(Trigger Warning: ABA Reference)
Both my kids were diagnosed with Autism when they were both already in elementary school. The school had nothing to do with it. I went to a private psychologist for the evaluations. I actually had to convince the school that both were autistic. To them, an autistic boy was someone who threw chairs and did not understand puns.
The school wouldn’t believe me when I showed either of my children’s evaluations. My son is a textbook autistic child, has been that way since day one, but he internalizes his stress and shuts down rather than explodes. He also loves puns.
My daughter is also a textbook autistic child, but she is a girl who is quiet at school and tries her best to hide and go unnoticed. She internalizes everything, then when she is in a safe place, like home, she explodes.
Here is a post I wrote addressing stereotypes and misconceptions about autistic children – Stereotypes and Misconceptions – There is more to the Story.
My son was seven years old when he was diagnosed. He was the first of us to be diagnosed only because he was in counseling for depression and the counselor noticed he wasn’t making eye contact. My daughter was ten years old when she was diagnosed and was diagnosed with Bipolar two years prior. I was diagnosed after both my children were at the age of 36. That was almost five years ago.
People have asked me why my children were diagnosed so late, since kids are now diagnosed as preschoolers and sometimes even younger. I tell them that I saw nothing out of the ordinary with them. They were like me and I hadn’t been diagnosed yet. You can read more about that here – How I Found Out I Was An Aspergirl.
Here is a reflection I wrote after the one year anniversary of being officially diagnosed – Life as an Aspergirl – Reflection.
Lots has changed since I made my reflection post, lots of detours, redirection, and starting overs, but that is a story for another time.
Both my children have been in counseling for mental health issues since they were very young. Counseling also served to teach them coping skills once the determination of Autism was made. They needed help in learning how to navigate in a world that is not designed for them. They also needed help dealing with depression and debilitating anxiety.
I never once put them in ABA (Applied Behavioral Analysis). I wouldn’t put them in ABA even if I had known about their Autism earlier. ABA is torture, pure and simple. Many adults have come out stating the abuse they suffered, many developing PTSD due to their experiences with ABA as children. I never went through ABA myself, but I observed through a two way mirror a three hour period of time of two boys being subjected to ABA. You can read about that experience here – Intial Reaction to ABA.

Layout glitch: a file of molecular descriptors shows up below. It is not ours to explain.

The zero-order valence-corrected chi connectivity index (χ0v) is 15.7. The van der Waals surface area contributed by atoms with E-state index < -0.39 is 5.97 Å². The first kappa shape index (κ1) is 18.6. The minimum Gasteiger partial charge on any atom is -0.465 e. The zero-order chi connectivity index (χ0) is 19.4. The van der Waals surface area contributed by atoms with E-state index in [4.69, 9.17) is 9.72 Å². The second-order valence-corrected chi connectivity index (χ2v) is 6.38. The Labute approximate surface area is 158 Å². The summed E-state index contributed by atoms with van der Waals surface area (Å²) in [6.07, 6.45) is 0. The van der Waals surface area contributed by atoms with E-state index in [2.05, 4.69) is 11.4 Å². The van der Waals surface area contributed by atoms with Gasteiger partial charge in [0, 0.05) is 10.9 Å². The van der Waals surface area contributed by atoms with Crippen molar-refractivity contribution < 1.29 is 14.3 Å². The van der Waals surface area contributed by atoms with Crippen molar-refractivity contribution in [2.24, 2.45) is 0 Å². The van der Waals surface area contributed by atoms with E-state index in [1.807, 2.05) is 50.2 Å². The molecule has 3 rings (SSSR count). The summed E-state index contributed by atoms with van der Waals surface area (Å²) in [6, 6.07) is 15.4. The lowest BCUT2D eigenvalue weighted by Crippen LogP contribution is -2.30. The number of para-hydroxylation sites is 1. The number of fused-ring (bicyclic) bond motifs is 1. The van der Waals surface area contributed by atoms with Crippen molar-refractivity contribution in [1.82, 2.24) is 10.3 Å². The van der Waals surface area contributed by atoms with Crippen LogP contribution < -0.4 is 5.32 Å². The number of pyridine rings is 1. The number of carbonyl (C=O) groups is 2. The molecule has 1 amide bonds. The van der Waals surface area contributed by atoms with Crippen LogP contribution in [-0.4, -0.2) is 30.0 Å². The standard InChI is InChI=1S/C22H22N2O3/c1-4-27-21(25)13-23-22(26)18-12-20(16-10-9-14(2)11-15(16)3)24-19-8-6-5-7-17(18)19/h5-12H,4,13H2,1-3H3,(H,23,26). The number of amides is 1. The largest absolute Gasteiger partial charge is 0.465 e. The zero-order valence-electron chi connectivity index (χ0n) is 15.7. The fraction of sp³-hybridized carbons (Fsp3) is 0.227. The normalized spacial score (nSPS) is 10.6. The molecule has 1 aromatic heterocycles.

I am a teacher. I understand the importance of early intervention. I wish I had known early on that I am Autistic. I might have been spared much of my struggles over the years had I known. I didn’t get the luxury of an early diagnosis and early intervention, yet I made it through.
I want people to understand that there is no magic window that everything has to be accomplished during a specific time when a child is growing and developing. Hope is not lost when this supposed magic window closes. I know this from personal experience as a teacher, as a parent and as an actual autistic person who wasn’t diagnosed until adulthood. I had to relearn some skills and over come other unhealthy ones that I had developed on my own as I tried to survive in a world I didn’t understand. The point is, you have time and all children develop when they are ready and at their own pace.
Yes, a majority reach their milestones about the same time, but just like all pregnancies are different, all children are different. My son has dysgraphia, something that wasn’t diagnosed until he was in sixth grade. I once had my son’s first preschool teacher tell me that if he didn’t figure out how to hold a pencil correctly by four years old, he never will. That claim she made was complete bull.
I had many, many kindergartners come into my science classroom over the years that had never held a pencil, or used scissors, or even knew their colors, numbers, or letters. Guess what? They all learned how to hold a pencil by the end of the school year.
Both my children struggle with holding pencils. Both have dygraphia that was diagnosed when they were older. They both use those fat kindergarten pencils as an accommodation, a pencil that they both can hold correctly. If that preschool teacher of my son’s had bothered to try to have him use a kindergarten pencil or put a thicker finger holder on a regular sized pencil, he wouldn’t have struggled so much with holding a pencil in the first place, but I digress.